My second visit for a library event happened Thursday 24 November in the afternoon. It was bouncing bullets and I was convinced no-one would turn out. After all, to get four authors for the princely sum of £3 was cheap by any standard. I had doubts about the fee I must confess. Maybe we were too cheap, therefore cheapening our brand. I’ve been to literary events in the past and they have been exorbitant for my purse. However, I paid because I wanted to learn and hear from authors who were high up in the publishing echelons. To be fair, I wasn’t disappointed. I don’t believe from the applause at the end of our session our audience were disappointed either. Phew!
The other authors who joined me are romance writers and prolific in their work. They all recommend the RNA. Each of them a good generation below me. Rachel Brimble, who sadly dropped all her books in a dirty great puddle and wrecked them before getting to the event writes period romance and series. Lucy King writes Mills and Boone (if I hear a sniff be warned) it’s a bloody great skill she has at her fingertips and the work rate is phenomenal. Jane Lark arrived with a massive suitcase, has written a ton of romance, showcased her stuff in NY and other places and is branching out into thrillers.
Me? I had a small carrier (waterproofed) and have two novels, working on other projects. Please note for years and I mean decades I have lacked the confidence to get my work out there, until someone said “Do it before you pop your clogs.” I have been given contracts and I am a newbie to this writing malarky publishing world.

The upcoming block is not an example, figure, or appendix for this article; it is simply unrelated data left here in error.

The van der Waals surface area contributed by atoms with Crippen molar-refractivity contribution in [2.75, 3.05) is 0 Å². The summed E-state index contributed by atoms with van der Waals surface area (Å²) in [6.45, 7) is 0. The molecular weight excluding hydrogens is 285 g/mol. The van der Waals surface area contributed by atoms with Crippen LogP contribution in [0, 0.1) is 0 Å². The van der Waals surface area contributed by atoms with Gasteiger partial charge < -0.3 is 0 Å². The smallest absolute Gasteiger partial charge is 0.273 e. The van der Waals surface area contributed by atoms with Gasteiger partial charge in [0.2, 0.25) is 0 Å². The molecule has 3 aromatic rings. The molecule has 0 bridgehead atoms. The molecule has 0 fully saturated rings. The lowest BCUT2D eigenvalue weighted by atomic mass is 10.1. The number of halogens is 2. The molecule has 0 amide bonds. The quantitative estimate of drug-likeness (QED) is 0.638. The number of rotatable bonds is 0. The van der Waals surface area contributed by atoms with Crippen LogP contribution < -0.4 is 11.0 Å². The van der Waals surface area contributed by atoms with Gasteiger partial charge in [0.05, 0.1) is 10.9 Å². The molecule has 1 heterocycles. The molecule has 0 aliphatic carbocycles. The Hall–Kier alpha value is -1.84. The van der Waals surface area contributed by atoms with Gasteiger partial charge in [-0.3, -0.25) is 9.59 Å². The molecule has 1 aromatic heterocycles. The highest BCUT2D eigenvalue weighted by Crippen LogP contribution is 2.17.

I didn’t start out planning to write a romance, but somehow my friends Harriet, and Kate, decided they needed some love. Who was I to argue – after all they kept telling me their stories, and I had to write them.
So back to our wonderful audience.
We started out with the obvious, introductions and then straight into the questions.
When it came to my turn to speak, I did the usual and asked about them. Specifically, if there were any budding writers. Oddly only one put his hand up. The others shifted around in their seats or looked to the ground. Once he got rolling with his background, coming from Cornwall and moving back to this neck of the wood did a woman give a potted account of her non writing ability. I suspect there was a writer there. She said she had completed a literary degree, though couldn’t write to order. I can empathise. Sometimes I become completely stumped writing when actually told to write by a writing group. My handwriting lets me down. I find I can write and find the flow much more easily with my laptop. It’s instant, legible and easy to delete. Delete is my favourite pastime. Well, editing has become the norm. Editing polishes. Then Jane said that a well renowned author – wish I could remember her name, deleted 60,000 words. INTENTIONALLY. Yes. INTENTIONALLY because she didn’t like what she’d written. Then she wrote another best seller.
Anyway, once again I digress. A third person, also female, began talking about her ‘writers block’ and asked how to overcome it.
Here we go. I am writing as a stream of consciousness but have decided to EDIT by highlighting the topics discussed.
There is no straight answer, but big foot in very big mouth was straight in there. After all, I thought, I’ve heard so many people on different forums, and in creative writing groups asking this very question. ALL HAVE THEIR VIEW ON THE MATTER. I thought maybe I could consolidate and chuck the answers out there. It seems that my author friends had different ideas, but in the end, I believe we all shared the same viewpoint.
WRITERS BLOCK and how to overcome is purely subjective. I suggested putting her project away and forgetting about it until she felt comfortable before taking another look. It could be a day, a week, a year. The aim not to put herself under pressure and worry the words will never flow again.